19. The Board's conclusion that the proposed development would endanger public safety by reason of traffic hazard or obstruction of road users was clearly reasonable, rational and therefore lawful in the context of the residential nature and current layout of the housing estate.

20. Furthermore, there was clearly material before the Board to support its decision, including (but not limited to) the Inspector's description of the current nature and use of the lands on the basis of her site inspection and the submissions of Mr Dermot Godsell.’


An Bord Pleanála's statement of opposition is verified by an affidavit sworn by Mr Pierce Dillon on 27 September 2017. Mr Dillon describes himself as a senior executive officer with An Bord Pleanála. It is common case that Mr Dillon is not a member of An Bord Pleanála, and was not the inspector who dealt with this particular planning case.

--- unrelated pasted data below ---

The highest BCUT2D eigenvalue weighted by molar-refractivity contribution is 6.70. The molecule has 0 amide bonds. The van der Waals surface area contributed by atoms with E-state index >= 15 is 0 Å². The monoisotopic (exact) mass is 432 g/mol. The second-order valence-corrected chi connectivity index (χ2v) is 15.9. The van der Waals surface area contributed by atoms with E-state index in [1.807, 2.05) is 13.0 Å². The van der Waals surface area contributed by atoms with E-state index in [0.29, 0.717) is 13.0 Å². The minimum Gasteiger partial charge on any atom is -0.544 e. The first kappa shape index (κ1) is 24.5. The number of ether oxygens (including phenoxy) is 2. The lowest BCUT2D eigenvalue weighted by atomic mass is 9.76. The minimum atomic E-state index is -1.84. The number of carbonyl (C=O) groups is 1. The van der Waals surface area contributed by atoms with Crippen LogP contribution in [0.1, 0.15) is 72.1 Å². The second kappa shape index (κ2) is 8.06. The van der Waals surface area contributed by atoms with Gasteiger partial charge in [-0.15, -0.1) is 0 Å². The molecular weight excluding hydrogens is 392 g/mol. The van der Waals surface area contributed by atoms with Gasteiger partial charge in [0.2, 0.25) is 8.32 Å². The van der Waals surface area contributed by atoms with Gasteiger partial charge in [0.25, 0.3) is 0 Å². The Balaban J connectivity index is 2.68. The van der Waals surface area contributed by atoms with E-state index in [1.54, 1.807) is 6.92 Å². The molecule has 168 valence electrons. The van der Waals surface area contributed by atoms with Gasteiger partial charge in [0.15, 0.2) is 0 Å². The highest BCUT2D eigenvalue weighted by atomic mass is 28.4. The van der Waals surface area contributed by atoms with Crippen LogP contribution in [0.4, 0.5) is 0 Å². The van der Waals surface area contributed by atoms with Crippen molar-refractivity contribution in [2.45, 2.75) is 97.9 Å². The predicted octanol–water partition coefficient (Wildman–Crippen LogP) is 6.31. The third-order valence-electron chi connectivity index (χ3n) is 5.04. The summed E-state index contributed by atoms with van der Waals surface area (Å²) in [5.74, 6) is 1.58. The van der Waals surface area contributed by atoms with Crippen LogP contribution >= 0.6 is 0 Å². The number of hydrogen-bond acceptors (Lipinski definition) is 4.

Mr Dillon's affidavit runs to some 28 paragraphs, and is not in the form prescribed for a verifying affidavit in Form No. 14 in Appendix T of the Rules of Superior Courts (as amended in 2011). (Rules of the Superior Courts (Judicial Review) 2011, S.I. No. 691 of 2011).


The first 10 paragraphs of the affidavit set out the chronology of events in terms of the processing of the Section 5 reference, and exhibit certain documentation.